—The New York Times Book Review

“Magnificent. Beautifully written, immaculately researched and thoroughly absorbing from start to finish. A tour de force that explains how Europe’s cultural life transformed during the course of the 19th century—and so much more.”
Peter Frankopan, author of The Silk Roads: A New History of the World

“Superbly entertaining and vastly informative, The Europeans show how the enriching, symbiotic internationalism of painters, musicians and writers of 19th century Europe led to the creation of artistic masterpieces that stand among Western civilization’s highest achievements."
The Washington Post

“With the future of Brexit and the European Union still uncertain, the book, which makes the case that a common European culture once existed and thrived, is doubly relevant today.”
The New York Times

“Monumental ... Figes's magisterial work will surely come as a welcome vivification of a splendid if vanished way of life.”
The Wall Street Journal

“It plunged me into another world. I learned so much and was carried away by the intelligence and fluidity of the style—a combination which is unbeatable.”
Antonia Fraser, author of Mary Queen of Scots

“An extraordinary account of the development of a continental cultured class.”
Financial Times

“Magnificent and utterly gripping: European identity, culture and commerce through the lives of three remarkable individuals, the book for our times.”
Phillippe Sands, author of East West Street: On the Origins of Genocide

“Magisterial, beguiling, searching ... a history of a continent in constant change.”
William Boyd, The Guardian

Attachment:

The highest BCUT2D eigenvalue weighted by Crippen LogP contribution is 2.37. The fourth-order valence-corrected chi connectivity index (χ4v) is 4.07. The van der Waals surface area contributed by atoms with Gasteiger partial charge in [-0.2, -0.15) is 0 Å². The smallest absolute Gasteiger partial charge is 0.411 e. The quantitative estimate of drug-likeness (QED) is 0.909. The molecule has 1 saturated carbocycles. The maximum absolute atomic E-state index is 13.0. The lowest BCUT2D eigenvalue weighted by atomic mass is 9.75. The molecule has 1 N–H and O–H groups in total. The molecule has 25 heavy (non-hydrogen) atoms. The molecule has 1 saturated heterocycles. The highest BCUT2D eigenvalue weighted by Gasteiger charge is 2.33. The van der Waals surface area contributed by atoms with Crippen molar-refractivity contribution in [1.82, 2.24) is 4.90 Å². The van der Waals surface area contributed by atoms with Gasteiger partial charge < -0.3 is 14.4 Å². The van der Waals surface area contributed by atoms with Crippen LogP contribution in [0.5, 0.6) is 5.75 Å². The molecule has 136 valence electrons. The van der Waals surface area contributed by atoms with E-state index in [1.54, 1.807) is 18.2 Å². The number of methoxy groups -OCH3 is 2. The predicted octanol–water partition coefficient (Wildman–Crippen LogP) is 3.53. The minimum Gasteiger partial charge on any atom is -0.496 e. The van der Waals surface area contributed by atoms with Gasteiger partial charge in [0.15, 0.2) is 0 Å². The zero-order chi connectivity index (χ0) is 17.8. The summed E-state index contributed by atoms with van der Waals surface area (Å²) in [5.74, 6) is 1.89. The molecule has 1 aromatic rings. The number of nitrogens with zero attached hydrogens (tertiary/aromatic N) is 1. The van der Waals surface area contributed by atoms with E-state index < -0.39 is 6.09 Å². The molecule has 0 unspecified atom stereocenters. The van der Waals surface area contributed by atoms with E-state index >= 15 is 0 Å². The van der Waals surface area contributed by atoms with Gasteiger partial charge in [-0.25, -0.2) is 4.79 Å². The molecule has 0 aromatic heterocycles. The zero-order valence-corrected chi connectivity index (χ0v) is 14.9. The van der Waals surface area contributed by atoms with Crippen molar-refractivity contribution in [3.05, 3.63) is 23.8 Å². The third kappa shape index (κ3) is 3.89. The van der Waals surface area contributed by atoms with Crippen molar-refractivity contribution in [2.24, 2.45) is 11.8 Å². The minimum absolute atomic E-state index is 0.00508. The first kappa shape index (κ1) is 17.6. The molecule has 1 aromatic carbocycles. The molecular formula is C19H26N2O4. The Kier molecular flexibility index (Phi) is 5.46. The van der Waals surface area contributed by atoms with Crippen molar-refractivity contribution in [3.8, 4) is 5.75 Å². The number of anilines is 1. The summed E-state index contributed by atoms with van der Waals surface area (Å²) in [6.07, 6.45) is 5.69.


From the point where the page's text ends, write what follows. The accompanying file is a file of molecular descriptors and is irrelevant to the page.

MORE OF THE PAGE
"Shaping and sweetening the prodigious array of facts and figures, Figes has wisely chosen to construct his tale around three central personalities of the age, who seem to have known everyone of cultural importance in nineteenth-century Europe ... Moving and enlightening."
New Criterion

“Meticulously detailed, exhaustively researched and written with Figes’s characteristic verve, The Europeans is a sweeping tour de force and a monumental work of historical synthesis.”
Julia Coman, The Guardian

“A massive study of nineteenth-century cosmopolitanism, and of the way social changes and technological advancements—railways, steamships, the telegraph, photography—fostered a sense of pan-European identity.”
Harper’s

“Ambitious, densely woven … Figes shows that entirely unexpected relationships, clashes, and synergies can emerge when talented people from different corners of Europe interact.”
The Economist

“A prodigiously researched account of the spread of culture throughout the mid and late 19th century … The text is a who’s who of the time period: Liszt, Dickens, Balzac, Hugo, George Sand, Chopin, Tolstoy, Flaubert—these and countless other icons move smoothly through the narrative, a rich mélange of tasty ingredients … A powerful and essential addition to our understanding of European history and culture.”